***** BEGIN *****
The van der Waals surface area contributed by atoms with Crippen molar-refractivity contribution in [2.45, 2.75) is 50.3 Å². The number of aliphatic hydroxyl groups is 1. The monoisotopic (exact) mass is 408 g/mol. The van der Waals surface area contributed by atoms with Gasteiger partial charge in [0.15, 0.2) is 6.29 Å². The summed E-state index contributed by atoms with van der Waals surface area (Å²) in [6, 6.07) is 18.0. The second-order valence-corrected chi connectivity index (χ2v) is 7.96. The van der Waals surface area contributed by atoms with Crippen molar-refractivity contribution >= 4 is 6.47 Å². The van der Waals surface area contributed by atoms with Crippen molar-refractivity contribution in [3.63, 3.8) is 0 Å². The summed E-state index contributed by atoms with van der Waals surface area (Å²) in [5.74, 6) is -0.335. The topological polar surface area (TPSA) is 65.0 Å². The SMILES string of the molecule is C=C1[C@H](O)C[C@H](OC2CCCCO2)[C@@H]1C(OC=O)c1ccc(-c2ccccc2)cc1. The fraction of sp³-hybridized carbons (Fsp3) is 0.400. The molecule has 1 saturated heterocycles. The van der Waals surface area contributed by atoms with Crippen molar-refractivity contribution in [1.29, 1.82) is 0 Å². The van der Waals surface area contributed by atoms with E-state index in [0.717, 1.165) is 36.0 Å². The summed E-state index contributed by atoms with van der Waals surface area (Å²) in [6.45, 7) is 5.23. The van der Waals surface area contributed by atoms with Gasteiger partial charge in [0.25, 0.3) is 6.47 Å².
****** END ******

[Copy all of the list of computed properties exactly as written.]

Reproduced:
The van der Waals surface area contributed by atoms with Crippen molar-refractivity contribution in [2.45, 2.75) is 50.3 Å². The number of aliphatic hydroxyl groups is 1. The monoisotopic (exact) mass is 408 g/mol. The van der Waals surface area contributed by atoms with Gasteiger partial charge in [0.15, 0.2) is 6.29 Å². The summed E-state index contributed by atoms with van der Waals surface area (Å²) in [6, 6.07) is 18.0. The second-order valence-corrected chi connectivity index (χ2v) is 7.96. The van der Waals surface area contributed by atoms with Crippen molar-refractivity contribution >= 4 is 6.47 Å². The van der Waals surface area contributed by atoms with Crippen molar-refractivity contribution in [3.63, 3.8) is 0 Å². The summed E-state index contributed by atoms with van der Waals surface area (Å²) in [5.74, 6) is -0.335. The topological polar surface area (TPSA) is 65.0 Å². The SMILES string of the molecule is C=C1[C@H](O)C[C@H](OC2CCCCO2)[C@@H]1C(OC=O)c1ccc(-c2ccccc2)cc1. The fraction of sp³-hybridized carbons (Fsp3) is 0.400. The molecule has 1 saturated heterocycles. The van der Waals surface area contributed by atoms with Crippen molar-refractivity contribution in [1.29, 1.82) is 0 Å². The van der Waals surface area contributed by atoms with E-state index in [0.717, 1.165) is 36.0 Å². The summed E-state index contributed by atoms with van der Waals surface area (Å²) in [6.45, 7) is 5.23. The van der Waals surface area contributed by atoms with Gasteiger partial charge in [0.25, 0.3) is 6.47 Å².